For many guitarists modes are a mystery with much confusion about what they are and how they work. Modes form the basis for many guitar solos and melodies in a range of music styles so it’s a must to know your modes.
Modes and modal music have been around since medieval times. Gregorian chants from the 9th century used modes to give them a particular sound. In the 1950s and 1960s modes became popular due to their use in the “modal jazz” of Miles Davis and John Coltrane. The use of modes in jazz in turn influenced rock musicians including The Doors, Santana, Jeff Beck and many more.
In music a mode is a scale starting on a note (or scale degree) that is not the first note (or root) of the scale. For example if you play the C major scale starting on D you are playing the D Dorian mode. The Dorian mode works well over a minor chord or key. In the case of D Dorian this is D minor.
D Dorian | Download
The modes looked at here are “modes of the major scale” and they all have Greek names. Below they are listed based on the C major scale with some of the chords and keys that they work with.
Major Scale / Ionian Mode
To start playing modes it is a good idea to first be comfortable with the major scale which itself is also known as Ionian mode. The first example is the C major scale in the 7th position which means that the lowest fretted note is on the 7th fret.
C Major/Ionian | Download
The major scale/Ionian mode and works well in songs in major keys from Bach to Bob Dylan to The Beatles. Check out the example of a solo over the chords of The Beatles “Let It Be” using the C major scale.
Let It Be | Download
Obviously all songs aren’t in a major key so what mode do you play in a minor key? For many minor key songs the natural minor scale or Aeolian mode is used.
The Aeolian mode is the notes of the major scale starting on the 6th scale degree. So using the notes of the C major scale the mode begins on A for A Aeolian. Here A Aeolian will work well for songs in the key of A minor.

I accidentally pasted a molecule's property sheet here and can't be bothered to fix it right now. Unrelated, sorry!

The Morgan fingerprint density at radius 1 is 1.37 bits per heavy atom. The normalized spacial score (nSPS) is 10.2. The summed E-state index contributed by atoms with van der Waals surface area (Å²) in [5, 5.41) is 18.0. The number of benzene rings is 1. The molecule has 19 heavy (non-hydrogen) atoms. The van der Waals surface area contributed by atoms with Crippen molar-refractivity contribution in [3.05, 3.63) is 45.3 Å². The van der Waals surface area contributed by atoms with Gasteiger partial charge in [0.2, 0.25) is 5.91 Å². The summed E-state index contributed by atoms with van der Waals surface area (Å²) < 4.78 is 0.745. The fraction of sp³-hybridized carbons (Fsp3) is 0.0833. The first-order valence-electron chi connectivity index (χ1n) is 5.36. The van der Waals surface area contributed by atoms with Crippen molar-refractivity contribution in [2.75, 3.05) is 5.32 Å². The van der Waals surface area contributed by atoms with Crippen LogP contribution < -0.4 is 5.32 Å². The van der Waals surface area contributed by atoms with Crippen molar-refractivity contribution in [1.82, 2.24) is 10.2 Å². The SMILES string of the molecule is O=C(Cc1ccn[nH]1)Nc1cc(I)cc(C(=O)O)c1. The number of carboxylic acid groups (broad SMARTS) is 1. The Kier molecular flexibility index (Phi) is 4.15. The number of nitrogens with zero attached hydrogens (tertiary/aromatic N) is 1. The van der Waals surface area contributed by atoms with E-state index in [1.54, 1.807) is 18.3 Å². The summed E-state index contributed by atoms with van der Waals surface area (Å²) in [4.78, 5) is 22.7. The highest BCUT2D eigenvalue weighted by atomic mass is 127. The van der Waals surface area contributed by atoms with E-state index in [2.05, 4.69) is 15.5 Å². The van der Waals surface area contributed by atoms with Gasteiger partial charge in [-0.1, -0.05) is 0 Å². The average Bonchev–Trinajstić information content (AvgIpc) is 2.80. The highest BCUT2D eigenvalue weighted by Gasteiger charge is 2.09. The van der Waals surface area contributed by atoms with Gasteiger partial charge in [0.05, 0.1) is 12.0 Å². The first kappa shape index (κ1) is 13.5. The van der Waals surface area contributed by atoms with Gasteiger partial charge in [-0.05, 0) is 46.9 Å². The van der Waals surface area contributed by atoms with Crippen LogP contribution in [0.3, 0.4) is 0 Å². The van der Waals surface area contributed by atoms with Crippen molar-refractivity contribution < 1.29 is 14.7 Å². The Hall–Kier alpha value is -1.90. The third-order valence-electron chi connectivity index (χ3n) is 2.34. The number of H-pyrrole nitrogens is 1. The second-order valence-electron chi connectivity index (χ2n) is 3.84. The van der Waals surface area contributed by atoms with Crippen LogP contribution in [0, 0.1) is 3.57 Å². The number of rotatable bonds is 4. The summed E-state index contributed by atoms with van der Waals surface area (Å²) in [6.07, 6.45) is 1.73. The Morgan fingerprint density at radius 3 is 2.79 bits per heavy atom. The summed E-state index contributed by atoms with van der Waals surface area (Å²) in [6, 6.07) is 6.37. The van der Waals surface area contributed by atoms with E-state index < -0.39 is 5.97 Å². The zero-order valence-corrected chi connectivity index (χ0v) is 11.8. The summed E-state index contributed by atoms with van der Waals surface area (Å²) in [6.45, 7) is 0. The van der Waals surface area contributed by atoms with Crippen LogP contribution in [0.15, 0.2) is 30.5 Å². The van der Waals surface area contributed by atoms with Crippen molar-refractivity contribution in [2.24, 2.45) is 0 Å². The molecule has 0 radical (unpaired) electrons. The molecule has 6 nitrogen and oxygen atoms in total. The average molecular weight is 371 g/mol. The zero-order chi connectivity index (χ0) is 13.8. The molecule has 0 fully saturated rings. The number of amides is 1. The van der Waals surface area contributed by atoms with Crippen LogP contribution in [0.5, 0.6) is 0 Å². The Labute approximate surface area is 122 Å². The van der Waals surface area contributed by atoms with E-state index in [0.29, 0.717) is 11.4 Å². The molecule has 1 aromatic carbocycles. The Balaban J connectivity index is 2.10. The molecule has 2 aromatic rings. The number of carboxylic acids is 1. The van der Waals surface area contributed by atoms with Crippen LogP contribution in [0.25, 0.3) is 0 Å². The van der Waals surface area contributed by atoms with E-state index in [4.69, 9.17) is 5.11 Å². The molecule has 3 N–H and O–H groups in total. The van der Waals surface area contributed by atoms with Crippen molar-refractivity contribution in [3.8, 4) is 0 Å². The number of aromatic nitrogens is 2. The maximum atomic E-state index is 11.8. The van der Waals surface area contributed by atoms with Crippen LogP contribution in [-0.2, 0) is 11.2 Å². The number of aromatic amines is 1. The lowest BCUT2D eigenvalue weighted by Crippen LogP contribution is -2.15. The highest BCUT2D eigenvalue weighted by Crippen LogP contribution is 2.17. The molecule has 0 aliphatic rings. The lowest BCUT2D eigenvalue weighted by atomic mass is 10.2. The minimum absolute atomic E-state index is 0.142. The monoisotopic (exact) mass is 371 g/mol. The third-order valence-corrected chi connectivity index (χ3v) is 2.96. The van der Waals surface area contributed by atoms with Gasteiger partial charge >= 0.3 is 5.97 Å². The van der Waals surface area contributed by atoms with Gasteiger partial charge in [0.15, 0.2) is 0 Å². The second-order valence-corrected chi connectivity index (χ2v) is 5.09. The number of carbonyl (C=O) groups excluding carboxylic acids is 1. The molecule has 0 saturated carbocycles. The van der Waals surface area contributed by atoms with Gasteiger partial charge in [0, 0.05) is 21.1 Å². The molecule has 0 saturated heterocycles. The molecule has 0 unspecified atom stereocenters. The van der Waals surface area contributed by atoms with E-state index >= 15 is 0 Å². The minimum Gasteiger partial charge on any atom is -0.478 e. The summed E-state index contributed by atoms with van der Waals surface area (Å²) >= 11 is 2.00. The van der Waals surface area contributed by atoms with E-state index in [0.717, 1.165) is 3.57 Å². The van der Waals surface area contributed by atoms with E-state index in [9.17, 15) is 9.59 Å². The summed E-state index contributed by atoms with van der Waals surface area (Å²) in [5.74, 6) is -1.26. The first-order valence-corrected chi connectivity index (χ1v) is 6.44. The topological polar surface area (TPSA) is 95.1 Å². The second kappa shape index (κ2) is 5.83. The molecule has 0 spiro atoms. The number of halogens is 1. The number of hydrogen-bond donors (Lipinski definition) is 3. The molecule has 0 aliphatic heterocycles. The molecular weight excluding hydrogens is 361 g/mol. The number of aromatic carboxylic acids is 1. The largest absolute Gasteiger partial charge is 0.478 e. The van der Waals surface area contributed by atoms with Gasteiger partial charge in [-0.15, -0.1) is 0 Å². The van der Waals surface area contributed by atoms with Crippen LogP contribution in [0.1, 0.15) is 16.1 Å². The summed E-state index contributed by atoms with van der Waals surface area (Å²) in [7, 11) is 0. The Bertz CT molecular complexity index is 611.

A Aeolian | Download
Songs that use the Aeolian mode include:
- Black Magic Woman – Santana
- Autumn Leaves – Jazz Standard
- Nothing Else Matters – Metallica
- Achilles Last Stand – Led Zeppelin
- Since I’ve Been Loving You – Led Zeppelin
- Stairway to Heaven – Led Zeppelin
- Do I Wanna Know – Arctic Monkeys
The fret board pattern for Aeolian mode is shown below. This pattern and some of the other mode patterns on the guitar fret board contain the main minor pentatonic pattern (AKA minor pentatonic pattern 1). When I first learnt the mode patterns I thought of them as minor pentatonic patterns with 2 extra notes. So if you’re already familiar with the minor pentatonic pattern this is a great way to learn the mode patterns.
Have a listen below to the A Aeolian mode being played is part of the solo from Led Zeppelin’s “Stairway To Heaven”.
Stairway To Heaven | Download
Another commonly used minor mode is the Dorian mode which starts on the 2nd scale degree of a major scale. So using the notes of the C major scale the mode starts on D for D Dorian. This mode was popularized by Miles Davis on his “modal jazz” album Kind of Blue. This mode is less dark sounding than Aeolian mode. Tunes that use the Dorian mode include:
- So What – Miles Davis
- Light My Fire (solos) – The Doors
- Riders On The Storm – The Doors
- Oye Come Va – Santana
- Another Brick in The Wall Part 2 (Solo) – Pink Floyd
D Dorian | Download
Like the Aeolian mode the basic fret board pattern for the Dorian mode is similar to the minor pentatonic mode with 2 extra notes.
Below is a sample of the solo from Pink Floyd’s “Another Brick in the Wall Part 2” which uses the Dorian mode.
Another Brick In The Wall Pt 2 | Download
In Part 2 of Solving The Mystery of Modes we will look at the other 4 modes of Mixolydian, Phrygian, Lydian and Locrian and how they’re used on guitar.
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